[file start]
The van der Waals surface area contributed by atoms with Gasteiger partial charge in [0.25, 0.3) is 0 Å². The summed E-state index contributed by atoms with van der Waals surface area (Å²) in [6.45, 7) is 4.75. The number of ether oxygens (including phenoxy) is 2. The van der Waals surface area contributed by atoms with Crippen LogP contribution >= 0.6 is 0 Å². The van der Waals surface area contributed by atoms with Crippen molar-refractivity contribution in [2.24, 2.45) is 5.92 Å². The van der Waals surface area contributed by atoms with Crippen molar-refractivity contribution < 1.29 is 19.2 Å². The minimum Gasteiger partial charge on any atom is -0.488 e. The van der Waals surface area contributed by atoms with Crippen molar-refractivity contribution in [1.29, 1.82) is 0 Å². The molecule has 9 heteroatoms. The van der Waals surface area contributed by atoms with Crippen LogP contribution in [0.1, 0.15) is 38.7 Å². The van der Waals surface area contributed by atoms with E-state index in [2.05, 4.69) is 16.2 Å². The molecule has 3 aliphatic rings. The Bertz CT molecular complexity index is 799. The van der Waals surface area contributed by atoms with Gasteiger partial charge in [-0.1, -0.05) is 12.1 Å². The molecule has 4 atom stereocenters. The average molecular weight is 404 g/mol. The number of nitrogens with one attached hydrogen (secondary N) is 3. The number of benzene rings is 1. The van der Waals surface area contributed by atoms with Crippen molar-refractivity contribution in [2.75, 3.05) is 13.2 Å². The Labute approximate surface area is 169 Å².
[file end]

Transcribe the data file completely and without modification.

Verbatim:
The van der Waals surface area contributed by atoms with Gasteiger partial charge in [0.25, 0.3) is 0 Å². The summed E-state index contributed by atoms with van der Waals surface area (Å²) in [6.45, 7) is 4.75. The number of ether oxygens (including phenoxy) is 2. The van der Waals surface area contributed by atoms with Crippen LogP contribution >= 0.6 is 0 Å². The van der Waals surface area contributed by atoms with Crippen molar-refractivity contribution in [2.24, 2.45) is 5.92 Å². The van der Waals surface area contributed by atoms with Crippen molar-refractivity contribution < 1.29 is 19.2 Å². The minimum Gasteiger partial charge on any atom is -0.488 e. The van der Waals surface area contributed by atoms with Crippen molar-refractivity contribution in [1.29, 1.82) is 0 Å². The molecule has 9 heteroatoms. The van der Waals surface area contributed by atoms with Crippen LogP contribution in [0.1, 0.15) is 38.7 Å². The van der Waals surface area contributed by atoms with E-state index in [2.05, 4.69) is 16.2 Å². The molecule has 3 aliphatic rings. The Bertz CT molecular complexity index is 799. The van der Waals surface area contributed by atoms with Gasteiger partial charge in [-0.1, -0.05) is 12.1 Å². The molecule has 4 atom stereocenters. The average molecular weight is 404 g/mol. The number of nitrogens with one attached hydrogen (secondary N) is 3. The number of benzene rings is 1. The van der Waals surface area contributed by atoms with Crippen molar-refractivity contribution in [2.75, 3.05) is 13.2 Å². The Labute approximate surface area is 169 Å².